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The term “tardive dyskinesia” (TD) applies only to abnormal involuntary movements resulting from chronic treatment with agents that block central dopamine receptors. In most instances, these drugs are antipsychotic neuroleptic agents. Nonetheless, other dopaminergic receptor blockers such as metoclopramide are associated with the same disorder.1 Schoenecker associated oral–facial dyskinesia with chlorpromazine treatment in 1957, yet three decades later a cause-and-effect relationship between neuroleptic therapy and involuntary movements was still questioned.2,3 The controversy persisted in part because neuroleptics are most commonly used to treat psychosis and agitated senile depression; mannerisms resembling the movements of TD can occur spontaneously in some persons with psychosis and in normal elderly patients.4


Nonetheless, the unequivocal occurrence of involuntary movements after chronic neuroleptic therapy in nonpsychotic young adults without other cause for movement disorders5 leaves no doubt that TD does occur. The 1980 American Psychiatric Association Task Force provided a useful definition of TD as “an abnormal involuntary movement, not including tremor, resulting from treatment with a neuroleptic drug for 3 months in persons with no other identifiable cause for movement disorder.”6 New descriptions add the possibility that tremor might need to be included as a form of TD. This discussion focuses on four topics: phenomenology, epidemiology and natural history, pathophysiology, and treatment of TD.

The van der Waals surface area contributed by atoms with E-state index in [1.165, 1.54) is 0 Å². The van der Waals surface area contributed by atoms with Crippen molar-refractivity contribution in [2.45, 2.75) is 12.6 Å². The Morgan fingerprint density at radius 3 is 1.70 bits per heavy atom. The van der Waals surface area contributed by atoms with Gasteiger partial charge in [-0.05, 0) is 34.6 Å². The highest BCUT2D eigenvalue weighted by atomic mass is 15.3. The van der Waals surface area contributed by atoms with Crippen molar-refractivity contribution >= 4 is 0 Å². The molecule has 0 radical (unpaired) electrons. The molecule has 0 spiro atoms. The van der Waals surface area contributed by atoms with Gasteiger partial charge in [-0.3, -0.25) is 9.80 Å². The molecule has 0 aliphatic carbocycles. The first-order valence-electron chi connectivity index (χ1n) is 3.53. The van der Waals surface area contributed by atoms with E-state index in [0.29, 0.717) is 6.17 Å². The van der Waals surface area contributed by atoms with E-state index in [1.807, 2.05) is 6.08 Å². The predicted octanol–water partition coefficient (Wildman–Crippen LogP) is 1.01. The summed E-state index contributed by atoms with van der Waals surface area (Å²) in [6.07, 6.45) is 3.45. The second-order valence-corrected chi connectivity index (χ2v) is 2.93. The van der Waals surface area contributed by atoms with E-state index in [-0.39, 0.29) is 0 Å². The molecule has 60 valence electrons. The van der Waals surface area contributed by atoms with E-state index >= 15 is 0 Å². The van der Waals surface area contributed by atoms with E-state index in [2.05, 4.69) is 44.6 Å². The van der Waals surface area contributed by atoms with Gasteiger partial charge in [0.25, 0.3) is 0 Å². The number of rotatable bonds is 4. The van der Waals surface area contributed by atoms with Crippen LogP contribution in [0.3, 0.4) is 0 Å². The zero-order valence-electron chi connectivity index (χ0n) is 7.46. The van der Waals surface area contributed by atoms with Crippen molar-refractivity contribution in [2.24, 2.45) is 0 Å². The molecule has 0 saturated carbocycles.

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A variety of movements occur in TD. Most common are rapid unsustained movements variously described as choreic or stereotypic.7,8 The former term refers to movements that are unpredictable and flow from one body region to another, whereas stereotypic movements are reproducible and regular, remaining generally restricted in their anatomic distribution. Controversy exists currently as to which term is best for most rapid TD movements and the authors have personally seen instances of both, sometimes in the same patient. Any body area may be affected, but the mouth is commonly involved, producing lip-smacking, tongue protrusion, or grimacing. In addition to facial movements, rapid movements of the fingers, hands or more proximal arm, nodding or head-bobbing, pelvic rocking motions, fine movements of the toes, or a nonrhythmic motion of both legs may develop. TD may involve the trunk and diaphragm, sometimes leading to speech disorders9,10 or even respiratory distress,11,12 which may rarely be life-threatening.13,14


Dystonic movements also occur in TD, either alone or in combination with choreic or stereotypic movements. Dystonic movements are sustained abnormal postures of a body part or parts, induced or increased with use of the affected part, often with superimposed spasm. Although axial dystonia was first reported as a sequel of chronic neuroleptic treatment in 1962,15 the term “tardive dystonia” was only recently applied to a series of neuroleptic-treated patients,16 most suffering primarily from axial dystonias.


“Tardive akathisia” is an unpleasant sensation of internal restlessness that is partially ...

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